Ever since we have cars, driving is a men-exclusive task. Women are labeled as incapable of being behind the wheel just because. Now, the second half of the 20th century has proved this isn’t completely true. Danica Patrick comes to mind in regard to recent professional women drivers. She has an Indycar Series win, seven podiums and three pole positions in her career. So, women can drive, and ‘Ticas’ can too, that’s the case of Sabrina Formal and Maria Castro in the Yaris Cup.
The two Costa Ricans are part of different teams that compete in the CTCC Championship Series. Each team has couples and the girls work alongside their families. Sabrina and his brother Danny Formal are on one team and Maria and Marco Castro – father – on another. It’s definitely a beautiful kind of family relation that we see in each case.
The girls confront other 8 teams in the Championship Series that started this past Saturday. Sabrina won the first woman head-to-head match. The Formal brothers finished second in the first race at the Grupo Sur del Parque Viva Circuit.
After the first race, Sabrina wrote on her Facebook page that it was a learning experience. “Even though it wasn’t the result we wanted, I learned a lot. I got the hang of the car as time went by, I thank all my supporters and my family for being there for me”, she commented.
Maria and Sabrina’s road to Yaris Cup
Two girls with two different stories that took them to this competition. Both have their fathers as role models but Maria is the more experienced driver. She’s making the transition from karting which she’s a part of since her teen years. Her father knows that this is a learning stage for her and just wants her to gain confidence in the Yaris Cup. “She’s in her first year and has a lot to learn”, her father and teammate Marco Castro commented.
Sabrina, on the other hand, won the fight against obesity just that she could race. “In order to race, I had to lose weight, I went to the gym so I could drive go karts”, she said. Her first goal is driving in the CTCC Championship and then going to Europe to enter the BMW Championship Series. She also mentioned that she grew seeing her father Donald Formal compete. “I’m just passionate about motor racing”, Sabrina concluded.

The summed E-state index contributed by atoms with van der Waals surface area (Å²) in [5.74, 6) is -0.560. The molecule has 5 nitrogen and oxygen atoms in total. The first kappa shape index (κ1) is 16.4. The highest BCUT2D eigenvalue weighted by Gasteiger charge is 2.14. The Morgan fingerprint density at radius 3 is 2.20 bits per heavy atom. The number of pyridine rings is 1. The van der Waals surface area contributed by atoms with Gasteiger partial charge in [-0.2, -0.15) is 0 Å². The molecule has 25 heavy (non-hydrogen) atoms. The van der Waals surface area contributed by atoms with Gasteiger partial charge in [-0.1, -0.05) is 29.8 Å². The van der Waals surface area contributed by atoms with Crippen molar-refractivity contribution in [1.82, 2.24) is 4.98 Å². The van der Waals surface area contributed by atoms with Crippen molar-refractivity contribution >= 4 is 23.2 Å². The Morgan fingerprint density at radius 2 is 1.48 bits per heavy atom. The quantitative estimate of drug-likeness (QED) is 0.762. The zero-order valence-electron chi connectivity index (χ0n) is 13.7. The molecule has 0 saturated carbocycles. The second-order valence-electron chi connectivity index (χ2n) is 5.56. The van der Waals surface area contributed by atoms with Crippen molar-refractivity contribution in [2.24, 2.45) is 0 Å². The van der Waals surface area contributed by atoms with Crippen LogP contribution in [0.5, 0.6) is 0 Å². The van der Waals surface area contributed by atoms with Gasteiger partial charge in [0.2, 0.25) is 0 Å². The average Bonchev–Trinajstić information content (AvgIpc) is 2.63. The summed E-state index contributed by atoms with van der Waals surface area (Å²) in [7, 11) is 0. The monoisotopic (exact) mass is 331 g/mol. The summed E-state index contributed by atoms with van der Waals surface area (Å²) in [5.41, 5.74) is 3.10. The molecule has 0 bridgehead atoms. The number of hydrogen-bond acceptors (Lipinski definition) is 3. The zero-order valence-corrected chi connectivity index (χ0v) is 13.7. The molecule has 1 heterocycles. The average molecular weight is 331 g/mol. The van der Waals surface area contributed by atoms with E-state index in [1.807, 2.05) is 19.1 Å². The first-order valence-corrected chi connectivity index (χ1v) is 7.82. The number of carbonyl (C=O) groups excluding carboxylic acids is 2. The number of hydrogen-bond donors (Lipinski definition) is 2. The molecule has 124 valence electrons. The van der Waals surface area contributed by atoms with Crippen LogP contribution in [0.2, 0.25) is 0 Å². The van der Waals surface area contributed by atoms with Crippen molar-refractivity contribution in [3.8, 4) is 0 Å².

Both girls seem very excited to compete in such an important championship. Maria Castro is 22 years-old and Sabrina Formal is only 20. They both expect a good show on the tracks throughout the competition.
“It’s gonna be a super close championship because there are very experienced drivers. They know the sport better than me, it’ll be exciting”, says Castro. She adds that it’s natural that they’re nervous, but they’ll give the best show they can manage for everyone.
Sabrina on the other hand, says that driving is very fun and she’s adapting well to the car. “It’s great, the car feels fantastic, I’ve worked with my brother on the brakes. It goes well into corners and I’ve learned a lot, I feel motivated to compete after practice.”
Inspiration for the next generations
Sabrina and Maria acknowledge that they’re sort of role models in racing. Their example goes alongside Maria de Filipis and Lella Lombardi, the first two women to compete in Formula 1. Their actions inspire a new generation of girls that want their dreams coming true no matter what they are.
Maria Castro said that both and her are very excited to compete against men. “We’re going to do our best and show the world that this is not just a man’s sport”, she added. “Women aren’t at a disadvantage in racing, everything we need is having the same passion as men”, Castro ended.
Likewise, Sabrina says that her life is a true testament that dreams can come true. “I had to overcome a lot of problems, including obesity. But now I’m here at the CTCC and hopefully, in the future, I’d get to the BMW Circuit in Europe.”
This new century brings hope for those who had a closed door before. Independent female role models show that there’s a gender balance. Still, there’s a lot to accomplish and barriers to break, but women have to start somewhere. We as men have to accept the fact that they’re as good as we are in anything, if not better.